23. Measham F, O’Brien K, and Turnbull G. “Skittles & red bull is my favourite flavour”: E-cigarettes, smoking, vaping and the changing landscape of nicotine consumption amongst British teenagers – implications for the normalisation debate. Drugs: Education, Prevention and Policy, 2016; 23(3):224–37. Available from: http://dx.doi.org/10.1080/09687637.2016.1178708

24. Kong G, Morean ME, Cavallo DA, Camenga DR, and Krishnan-Sarin S. Reasons for electronic cigarette experimentation and discontinuation among adolescents and young adults. Nicotine & Tobacco Research, 2015; 17(7):847–54. Available from: http://www.ncbi.nlm.nih.gov/pubmed/25481917

25. Harrell MB, Weaver SR, Loukas A, Creamer M, Marti CN, et al. Flavored e-cigarette use: Characterizing youth, young adult, and adult users. Preventive Medicine Reports, 2017; 5:33–40. Available from: https://www.ncbi.nlm.nih.gov/pubmed/27896041

26. Pepper JK, Ribisl KM, and Brewer NT. Adolescents' interest in trying flavoured e-cigarettes. Tobacco Control, 2016; 25(Suppl 2):ii62–ii6. Available from: http://tobaccocontrol.bmj.com/content/25/Suppl_2/ii62.abstract

27. Filippidis FT, Laverty AA, Gerovasili V, and Vardavas CI. Two-year trends and predictors of e-cigarette use in 27 European union member states. Tobacco Control, 2017; 26(1):98–104. Available from: https://www.ncbi.nlm.nih.gov/pubmed/27220621

28. McNeill A, Brose LS, Calder R, Bauld L, and Robson D. Evidence review of e-cigarettes and heated tobacco products 2018: A report commissioned by Public Health England. Public Health England, London: Public Health England, 2018. Available from: https://www.gov.uk/government/publications/e-cigarettes-and-heated-tobacco-products-evidence-review.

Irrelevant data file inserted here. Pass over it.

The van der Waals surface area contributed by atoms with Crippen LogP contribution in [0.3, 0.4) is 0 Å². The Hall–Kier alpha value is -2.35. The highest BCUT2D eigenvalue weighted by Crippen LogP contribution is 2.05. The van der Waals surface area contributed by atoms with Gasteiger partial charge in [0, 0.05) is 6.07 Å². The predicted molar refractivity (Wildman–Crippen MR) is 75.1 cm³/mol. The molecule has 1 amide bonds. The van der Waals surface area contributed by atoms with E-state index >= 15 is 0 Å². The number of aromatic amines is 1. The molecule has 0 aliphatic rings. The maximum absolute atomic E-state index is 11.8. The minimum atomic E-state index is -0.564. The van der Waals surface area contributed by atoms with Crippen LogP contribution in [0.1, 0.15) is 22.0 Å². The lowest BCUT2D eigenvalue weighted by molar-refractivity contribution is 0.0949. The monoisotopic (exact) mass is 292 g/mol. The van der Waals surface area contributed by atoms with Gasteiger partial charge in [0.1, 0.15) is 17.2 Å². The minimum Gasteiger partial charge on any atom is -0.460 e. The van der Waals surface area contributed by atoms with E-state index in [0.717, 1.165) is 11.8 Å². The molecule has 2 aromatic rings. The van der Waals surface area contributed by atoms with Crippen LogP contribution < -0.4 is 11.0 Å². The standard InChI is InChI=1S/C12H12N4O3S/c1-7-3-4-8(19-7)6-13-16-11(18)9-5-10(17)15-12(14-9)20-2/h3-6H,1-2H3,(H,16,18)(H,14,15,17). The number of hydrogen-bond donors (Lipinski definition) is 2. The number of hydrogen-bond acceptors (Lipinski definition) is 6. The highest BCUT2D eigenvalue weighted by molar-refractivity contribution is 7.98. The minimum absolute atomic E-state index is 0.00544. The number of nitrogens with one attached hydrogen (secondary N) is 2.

29. Mincer J. U.S. E-cigarette use stalls as health concerns grow: Reuters/ipsos poll. Reuters,  2016. Available from: http://uk.reuters.com/article/us-usa-ecigarettes-poll-idUKKCN0YF0DE

30. Majeed BA, Weaver SR, Gregory KR, Whitney CF, Slovic P, et al. Changing perceptions of harm of e-cigarettes among US adults, 2012-2015. American Journal of Preventive Medicine, 2017; 52(3):331–8. Available from: http://www.ncbi.nlm.nih.gov/pubmed/28341303

31. Huerta TR, Walker DM, Mullen D, Johnson TJ, and Ford EW. Trends in e-cigarette awareness and perceived harmfulness in the US. American Journal of Preventive Medicine, 2016. Available from: https://www.ncbi.nlm.nih.gov/pubmed/27890516

32. Erku DA, Gartner CE, Do JT, Morphett K, and Steadman KJ. Electronic nicotine delivery systems (e-cigarettes) as a smoking cessation aid: A survey among pharmacy staff in Queensland, Australia. Addictive Behaviors, 2018. Available from: https://www.ncbi.nlm.nih.gov/pubmed/30224155

33. Luxton NA, Shih P, and Rahman MA. Electronic cigarettes and smoking cessation in the perioperative period of cardiothoracic surgery: Views of Australian clinicians. International Journal of Environmental Research and Public Health, 2018; 15(11). Available from: https://www.ncbi.nlm.nih.gov/pubmed/30405035

34. Gravely S, Thrasher JF, Cummings KM, Ouimet J, McNeill A, et al. Discussions between health professionals and smokers about nicotine vaping products: Results from the 2016 ITC four country smoking and vaping survey. Addiction, 2018. Available from: https://www.ncbi.nlm.nih.gov/pubmed/30548374

35. Owusu D, Weaver SR, Yang B, Ashley DL, and Popova L. Trends in trust in the sources of health information on e-cigarettes among US adults, 2015-2017. American Journal of Public Health, 2018:e1–e3. Available from: https://www.ncbi.nlm.nih.gov/pubmed/30496009